Membership Pro Tip: Crowdsourcing a Member-Requested Resource
What happens when your members need a comprehensive resource that would require a ton of staff time you don’t have? Engaging member expertise in the process and serving as a hub is a great low-cost solution.
The Council for Undergraduate Research (CUR) has a small team that supports a diverse and supportive community. That turned out to be an excellent proving ground for a mutually beneficial resource collaboration.
How Does It Work?
CUR’s members serve faculty that support students in undergraduate research and requested a database where they could access opportunities for students to present their research. With a small staff, CUR didn’t have the capability to create a list of all the places students could do that.
But Executive Director Lindsay Currie, CAE, knew members in the field had that expertise, so CUR’s team created an online form for them to share that information so CUR could turn it around and share it back with the community.
“It’s crowdsourcing, but eliminating the staff-heavy time crowdsourcing often requires,” Currie says.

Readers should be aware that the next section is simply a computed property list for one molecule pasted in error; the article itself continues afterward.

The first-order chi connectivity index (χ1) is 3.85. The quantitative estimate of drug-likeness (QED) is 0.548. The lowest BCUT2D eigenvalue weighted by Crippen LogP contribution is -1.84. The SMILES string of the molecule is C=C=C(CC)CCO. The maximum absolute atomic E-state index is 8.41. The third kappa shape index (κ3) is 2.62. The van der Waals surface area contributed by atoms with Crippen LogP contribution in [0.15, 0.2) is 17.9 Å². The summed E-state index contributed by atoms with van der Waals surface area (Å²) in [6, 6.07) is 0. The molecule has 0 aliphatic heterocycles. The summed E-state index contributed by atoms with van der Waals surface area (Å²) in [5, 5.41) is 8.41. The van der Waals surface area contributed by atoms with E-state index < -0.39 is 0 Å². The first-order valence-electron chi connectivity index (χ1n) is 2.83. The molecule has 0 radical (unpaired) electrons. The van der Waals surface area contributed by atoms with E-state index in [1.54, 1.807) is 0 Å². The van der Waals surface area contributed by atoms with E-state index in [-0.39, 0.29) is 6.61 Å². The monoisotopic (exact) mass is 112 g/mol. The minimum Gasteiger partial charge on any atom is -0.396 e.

Members are only able to submit the form if they complete all the fields, which helps with data integrity. Then CUR’s staff approves the forms on the backend. Forms also include a date, which helps with eliminating items that are no longer current.
Why Is It Effective?
Members and nonmembers—it’s open to everyone—can get information about where students can present their research quickly, because sometimes a Google search “doesn’t solve for everything,” Currie says. There’s also a lot of terminology fluctuation in what’s included for a call for proposal, so CUR’s resource is much more accurate and timely.
“It is a need that most of our members have,” Currie says. “So instead of each of them trying to create their own databases of all these presentation opportunities for their students, we can serve as that hub.”
CUR uses the information collected on the forms in other communications channels, including its website, newsletter, and online communities. “Then it gets distributed across multiple channels,” she says.
What’s the Benefit?
Members are interested in sharing the information with the community, plus it aligns with CUR’s mission of creating undergraduate resources for all students. “It allows us to better serve our members and eliminate the heavy administrative lift for our staff in an efficient and timely manner,” Currie says.
And because the resource is available to everyone, “It helps show the value of being part of this community,” she says.
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